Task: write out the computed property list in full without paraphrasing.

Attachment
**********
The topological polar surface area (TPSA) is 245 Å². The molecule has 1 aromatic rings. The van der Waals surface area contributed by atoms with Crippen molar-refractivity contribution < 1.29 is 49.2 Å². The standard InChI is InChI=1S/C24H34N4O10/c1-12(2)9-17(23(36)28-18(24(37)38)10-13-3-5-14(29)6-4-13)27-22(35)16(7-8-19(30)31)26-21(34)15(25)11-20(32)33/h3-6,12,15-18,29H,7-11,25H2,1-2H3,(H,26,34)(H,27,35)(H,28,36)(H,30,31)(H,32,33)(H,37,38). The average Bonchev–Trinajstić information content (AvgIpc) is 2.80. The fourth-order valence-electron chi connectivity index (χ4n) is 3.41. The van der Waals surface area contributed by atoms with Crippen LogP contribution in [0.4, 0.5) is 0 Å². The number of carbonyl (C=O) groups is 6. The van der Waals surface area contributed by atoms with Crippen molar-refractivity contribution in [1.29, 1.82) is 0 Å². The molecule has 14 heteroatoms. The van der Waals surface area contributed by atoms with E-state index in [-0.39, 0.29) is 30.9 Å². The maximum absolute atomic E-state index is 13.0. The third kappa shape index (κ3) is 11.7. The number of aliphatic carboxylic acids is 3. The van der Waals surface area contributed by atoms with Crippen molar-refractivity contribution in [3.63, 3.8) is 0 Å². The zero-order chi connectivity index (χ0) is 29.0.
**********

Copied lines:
The topological polar surface area (TPSA) is 245 Å². The molecule has 1 aromatic rings. The van der Waals surface area contributed by atoms with Crippen molar-refractivity contribution < 1.29 is 49.2 Å². The standard InChI is InChI=1S/C24H34N4O10/c1-12(2)9-17(23(36)28-18(24(37)38)10-13-3-5-14(29)6-4-13)27-22(35)16(7-8-19(30)31)26-21(34)15(25)11-20(32)33/h3-6,12,15-18,29H,7-11,25H2,1-2H3,(H,26,34)(H,27,35)(H,28,36)(H,30,31)(H,32,33)(H,37,38). The average Bonchev–Trinajstić information content (AvgIpc) is 2.80. The fourth-order valence-electron chi connectivity index (χ4n) is 3.41. The van der Waals surface area contributed by atoms with Crippen LogP contribution in [0.4, 0.5) is 0 Å². The number of carbonyl (C=O) groups is 6. The van der Waals surface area contributed by atoms with Crippen molar-refractivity contribution in [1.29, 1.82) is 0 Å². The molecule has 14 heteroatoms. The van der Waals surface area contributed by atoms with E-state index in [-0.39, 0.29) is 30.9 Å². The maximum absolute atomic E-state index is 13.0. The third kappa shape index (κ3) is 11.7. The number of aliphatic carboxylic acids is 3. The van der Waals surface area contributed by atoms with Crippen molar-refractivity contribution in [3.63, 3.8) is 0 Å². The zero-order chi connectivity index (χ0) is 29.0.